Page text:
6. Frodo Did a-Courting Go
Singing hey, my laddie, laddie ho!
That's for me to know and none to say,
Singing ho, my laddie hey!
Take a look at him, and I am betting
That come next Spring there will be a wedding,
Come and pluck the goose for the feather bedding,
Singing hey, my laddie ho!
--Courting Song (from the "Shire Songbook")
[A/N: To hear the music to this song, click Courting Song
Please note that this music is protected by copyright.]
Frodo Gamgee took another careful look in the glass in the entryway, adjusting his collar that would not lie straight, for some reason, and running his hand over his hair to smooth down that stubborn curl that had a life of its own.
Merry wandered by, humming a catchy little tune, and Frodo found himself humming along, until Pippin started to sing.
"O where are you going this fine day?" and Frodo recognised the old courting song and broke off his humming.
'That's for me to know and you to wonder,' he answered.
'No!' Pippin laughed, 'that's not right! You're supposed to say, "That's for me to know and none to say..."
Merry broke in, 'Singing ho, my laddie hey!'
Together, the two brothers warbled, 'Take a look at him, and I am betting that come next Spring there will be a wedding, Come and pluck the goose for the feather bedding, Singing hey, my laddie ho!'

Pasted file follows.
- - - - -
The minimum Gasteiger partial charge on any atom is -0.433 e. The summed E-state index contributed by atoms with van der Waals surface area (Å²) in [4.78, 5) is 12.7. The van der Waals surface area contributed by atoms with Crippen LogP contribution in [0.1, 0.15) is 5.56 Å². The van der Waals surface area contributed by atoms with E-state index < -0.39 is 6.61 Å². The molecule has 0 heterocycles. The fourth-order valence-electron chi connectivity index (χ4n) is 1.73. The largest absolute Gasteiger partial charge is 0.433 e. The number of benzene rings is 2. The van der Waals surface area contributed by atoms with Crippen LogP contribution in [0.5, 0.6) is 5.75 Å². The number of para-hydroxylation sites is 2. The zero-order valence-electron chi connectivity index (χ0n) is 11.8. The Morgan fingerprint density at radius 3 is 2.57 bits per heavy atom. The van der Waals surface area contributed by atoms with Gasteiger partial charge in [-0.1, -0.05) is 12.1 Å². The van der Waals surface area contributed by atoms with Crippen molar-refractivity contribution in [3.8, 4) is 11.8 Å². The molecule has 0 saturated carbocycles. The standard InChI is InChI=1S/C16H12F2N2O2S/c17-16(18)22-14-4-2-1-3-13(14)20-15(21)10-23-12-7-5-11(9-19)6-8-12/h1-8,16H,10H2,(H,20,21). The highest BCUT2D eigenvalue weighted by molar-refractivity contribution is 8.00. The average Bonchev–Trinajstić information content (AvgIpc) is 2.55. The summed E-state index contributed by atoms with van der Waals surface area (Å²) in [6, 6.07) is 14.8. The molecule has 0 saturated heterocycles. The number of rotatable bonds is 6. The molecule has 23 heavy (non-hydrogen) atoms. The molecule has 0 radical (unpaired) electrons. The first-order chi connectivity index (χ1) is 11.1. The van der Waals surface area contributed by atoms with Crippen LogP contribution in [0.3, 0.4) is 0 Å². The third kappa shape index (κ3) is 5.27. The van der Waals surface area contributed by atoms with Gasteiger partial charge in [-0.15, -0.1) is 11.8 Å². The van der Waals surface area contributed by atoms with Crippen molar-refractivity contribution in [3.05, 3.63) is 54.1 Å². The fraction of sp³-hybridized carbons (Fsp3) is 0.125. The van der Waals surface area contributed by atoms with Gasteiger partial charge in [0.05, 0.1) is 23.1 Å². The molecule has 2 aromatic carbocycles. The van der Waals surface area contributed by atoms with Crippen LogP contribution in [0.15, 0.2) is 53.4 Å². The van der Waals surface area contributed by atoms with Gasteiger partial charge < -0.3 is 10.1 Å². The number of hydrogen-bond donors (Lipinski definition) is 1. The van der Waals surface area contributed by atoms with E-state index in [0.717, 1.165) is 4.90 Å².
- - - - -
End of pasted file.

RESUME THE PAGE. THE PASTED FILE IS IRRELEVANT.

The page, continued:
From the kitchen, Mistress Rose was heard starting the song over again. 'O where are you going this fine day, singing hey, my laddie, laddie ho!' Other voices joined from various parts of Bag End, and even Frodo was drawn into the song, in the joy of singing one melody against another.
In the kitchen, Goldi bent over the onions she was chopping and brushed a tear from her eye. Surely her mother would think it the fault of the onions, and not the state of her heart. She moved her mouth as if joining in the song, but no sound came from her lips. Thankfully the rest of the family made up for her lack, and no one noticed that one member was not contributing her share of harmony.
The Gamgees finished with a flourish, and Mayor Samwise was heard to say from the back door, 'Now there's a fine greeting to be coming home to! Who's getting married?'
'Frodo!' Merry and Pippin chorused.
'Hush!' Frodo said.
'Look, he's turning red,' Merry said to his cohort in cheek.
Frodo made a fierce face in the glass and the two scampered off, but not before Pippin said over his shoulder, 'Don't be making that face at the Burrows' this evening or Daisy'll find someone else to walk out with!'
'Ah,' Sam said, poking his head in the front entryway. 'So you're walking out with Daisy this evening? We'll miss you at supper.'
'He won't miss us!' Merry chortled from the corridor and Frodo grinned with a shake of his head.
'Just wait,' Sam said. 'They'll hear it from Robin and Tolman when their own turn comes.' Frodo could only hope.
Samwise fixed his eldest son with a serious look. 'Come walk in the garden with me,' he said. 'I'd like your opinion on how we ought to lay out the vegetable plantings this year.'
Away from the hole and its listening ears, Samwise bent down, drawing lines in the dirt as they talked about where to plant the potatoes, and whether the peas would do better in another spot, and all the other things that are of import when your reputation hangs upon your harvest.
Straightening up, the Mayor said, 'How is your business coming?'
'Old Master Proudfoot just hired me to do his garden on Tuesdays and Fridays,' Frodo answered. 'I'm full up to here, and more folk are asking than I have time.'